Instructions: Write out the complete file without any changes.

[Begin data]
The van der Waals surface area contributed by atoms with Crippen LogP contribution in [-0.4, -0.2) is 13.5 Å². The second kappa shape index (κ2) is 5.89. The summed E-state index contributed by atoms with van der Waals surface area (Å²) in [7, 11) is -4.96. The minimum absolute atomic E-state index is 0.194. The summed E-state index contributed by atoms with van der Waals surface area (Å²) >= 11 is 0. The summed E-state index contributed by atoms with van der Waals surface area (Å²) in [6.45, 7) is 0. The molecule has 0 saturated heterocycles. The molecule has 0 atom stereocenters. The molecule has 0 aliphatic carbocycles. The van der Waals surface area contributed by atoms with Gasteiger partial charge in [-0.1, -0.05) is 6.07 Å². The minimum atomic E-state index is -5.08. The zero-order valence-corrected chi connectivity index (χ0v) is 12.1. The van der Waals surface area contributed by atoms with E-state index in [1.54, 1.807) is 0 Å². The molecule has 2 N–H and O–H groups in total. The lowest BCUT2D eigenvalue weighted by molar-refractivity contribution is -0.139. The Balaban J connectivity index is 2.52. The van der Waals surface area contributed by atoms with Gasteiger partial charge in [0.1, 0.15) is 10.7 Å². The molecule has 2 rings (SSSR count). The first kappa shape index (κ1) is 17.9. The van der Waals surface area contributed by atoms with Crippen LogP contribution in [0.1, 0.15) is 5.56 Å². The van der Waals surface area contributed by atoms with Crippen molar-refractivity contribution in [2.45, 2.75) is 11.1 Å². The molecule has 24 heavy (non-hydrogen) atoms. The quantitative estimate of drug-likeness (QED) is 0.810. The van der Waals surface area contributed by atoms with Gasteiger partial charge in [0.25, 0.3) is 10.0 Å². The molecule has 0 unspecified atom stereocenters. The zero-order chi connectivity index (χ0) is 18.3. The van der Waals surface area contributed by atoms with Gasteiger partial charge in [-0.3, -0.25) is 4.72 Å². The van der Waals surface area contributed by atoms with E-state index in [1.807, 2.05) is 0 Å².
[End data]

The van der Waals surface area contributed by atoms with Crippen LogP contribution in [-0.4, -0.2) is 13.5 Å². The second kappa shape index (κ2) is 5.89. The summed E-state index contributed by atoms with van der Waals surface area (Å²) in [7, 11) is -4.96. The minimum absolute atomic E-state index is 0.194. The summed E-state index contributed by atoms with van der Waals surface area (Å²) >= 11 is 0. The summed E-state index contributed by atoms with van der Waals surface area (Å²) in [6.45, 7) is 0. The molecule has 0 saturated heterocycles. The molecule has 0 atom stereocenters. The molecule has 0 aliphatic carbocycles. The van der Waals surface area contributed by atoms with Gasteiger partial charge in [-0.1, -0.05) is 6.07 Å². The minimum atomic E-state index is -5.08. The zero-order valence-corrected chi connectivity index (χ0v) is 12.1. The van der Waals surface area contributed by atoms with E-state index in [1.54, 1.807) is 0 Å². The molecule has 2 N–H and O–H groups in total. The lowest BCUT2D eigenvalue weighted by molar-refractivity contribution is -0.139. The Balaban J connectivity index is 2.52. The van der Waals surface area contributed by atoms with Gasteiger partial charge in [0.1, 0.15) is 10.7 Å². The molecule has 2 rings (SSSR count). The first kappa shape index (κ1) is 17.9. The van der Waals surface area contributed by atoms with Crippen LogP contribution in [0.1, 0.15) is 5.56 Å². The van der Waals surface area contributed by atoms with Crippen molar-refractivity contribution in [2.45, 2.75) is 11.1 Å². The molecule has 24 heavy (non-hydrogen) atoms. The quantitative estimate of drug-likeness (QED) is 0.810. The van der Waals surface area contributed by atoms with Gasteiger partial charge in [0.25, 0.3) is 10.0 Å². The molecule has 0 unspecified atom stereocenters. The zero-order chi connectivity index (χ0) is 18.3. The van der Waals surface area contributed by atoms with Gasteiger partial charge in [-0.3, -0.25) is 4.72 Å². The van der Waals surface area contributed by atoms with E-state index in [1.807, 2.05) is 0 Å².